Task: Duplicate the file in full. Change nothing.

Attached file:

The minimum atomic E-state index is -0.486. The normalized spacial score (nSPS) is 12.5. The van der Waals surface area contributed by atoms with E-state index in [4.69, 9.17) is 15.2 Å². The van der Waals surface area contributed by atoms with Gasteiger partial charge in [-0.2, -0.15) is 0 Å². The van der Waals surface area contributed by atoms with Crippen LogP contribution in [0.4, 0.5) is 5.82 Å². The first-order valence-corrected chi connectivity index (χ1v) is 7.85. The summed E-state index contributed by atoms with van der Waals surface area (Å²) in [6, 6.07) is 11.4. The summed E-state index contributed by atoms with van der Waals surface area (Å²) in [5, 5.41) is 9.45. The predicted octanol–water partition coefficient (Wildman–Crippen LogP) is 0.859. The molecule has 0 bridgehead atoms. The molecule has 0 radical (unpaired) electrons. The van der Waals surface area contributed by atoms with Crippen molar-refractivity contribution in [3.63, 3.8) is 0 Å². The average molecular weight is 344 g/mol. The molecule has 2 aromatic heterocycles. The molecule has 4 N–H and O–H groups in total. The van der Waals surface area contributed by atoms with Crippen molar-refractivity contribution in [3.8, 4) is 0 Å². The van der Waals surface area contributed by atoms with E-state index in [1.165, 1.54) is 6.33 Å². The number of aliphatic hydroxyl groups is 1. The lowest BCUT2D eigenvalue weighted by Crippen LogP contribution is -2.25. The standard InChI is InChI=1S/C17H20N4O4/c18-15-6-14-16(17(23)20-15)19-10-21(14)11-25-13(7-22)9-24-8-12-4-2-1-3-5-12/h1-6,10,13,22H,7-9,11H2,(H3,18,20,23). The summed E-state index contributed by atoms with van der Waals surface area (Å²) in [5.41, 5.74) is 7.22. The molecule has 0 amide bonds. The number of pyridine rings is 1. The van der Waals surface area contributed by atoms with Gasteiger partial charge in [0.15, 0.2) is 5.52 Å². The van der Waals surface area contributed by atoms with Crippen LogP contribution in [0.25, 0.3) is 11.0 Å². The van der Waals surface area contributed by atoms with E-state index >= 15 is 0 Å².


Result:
The minimum atomic E-state index is -0.486. The normalized spacial score (nSPS) is 12.5. The van der Waals surface area contributed by atoms with E-state index in [4.69, 9.17) is 15.2 Å². The van der Waals surface area contributed by atoms with Gasteiger partial charge in [-0.2, -0.15) is 0 Å². The van der Waals surface area contributed by atoms with Crippen LogP contribution in [0.4, 0.5) is 5.82 Å². The first-order valence-corrected chi connectivity index (χ1v) is 7.85. The summed E-state index contributed by atoms with van der Waals surface area (Å²) in [6, 6.07) is 11.4. The summed E-state index contributed by atoms with van der Waals surface area (Å²) in [5, 5.41) is 9.45. The predicted octanol–water partition coefficient (Wildman–Crippen LogP) is 0.859. The molecule has 0 bridgehead atoms. The molecule has 0 radical (unpaired) electrons. The van der Waals surface area contributed by atoms with Crippen molar-refractivity contribution in [3.63, 3.8) is 0 Å². The average molecular weight is 344 g/mol. The molecule has 2 aromatic heterocycles. The molecule has 4 N–H and O–H groups in total. The van der Waals surface area contributed by atoms with Crippen molar-refractivity contribution in [3.8, 4) is 0 Å². The van der Waals surface area contributed by atoms with E-state index in [1.165, 1.54) is 6.33 Å². The number of aliphatic hydroxyl groups is 1. The lowest BCUT2D eigenvalue weighted by Crippen LogP contribution is -2.25. The standard InChI is InChI=1S/C17H20N4O4/c18-15-6-14-16(17(23)20-15)19-10-21(14)11-25-13(7-22)9-24-8-12-4-2-1-3-5-12/h1-6,10,13,22H,7-9,11H2,(H3,18,20,23). The summed E-state index contributed by atoms with van der Waals surface area (Å²) in [5.41, 5.74) is 7.22. The molecule has 0 amide bonds. The number of pyridine rings is 1. The van der Waals surface area contributed by atoms with Gasteiger partial charge in [0.15, 0.2) is 5.52 Å². The van der Waals surface area contributed by atoms with Crippen LogP contribution in [0.25, 0.3) is 11.0 Å². The van der Waals surface area contributed by atoms with E-state index >= 15 is 0 Å².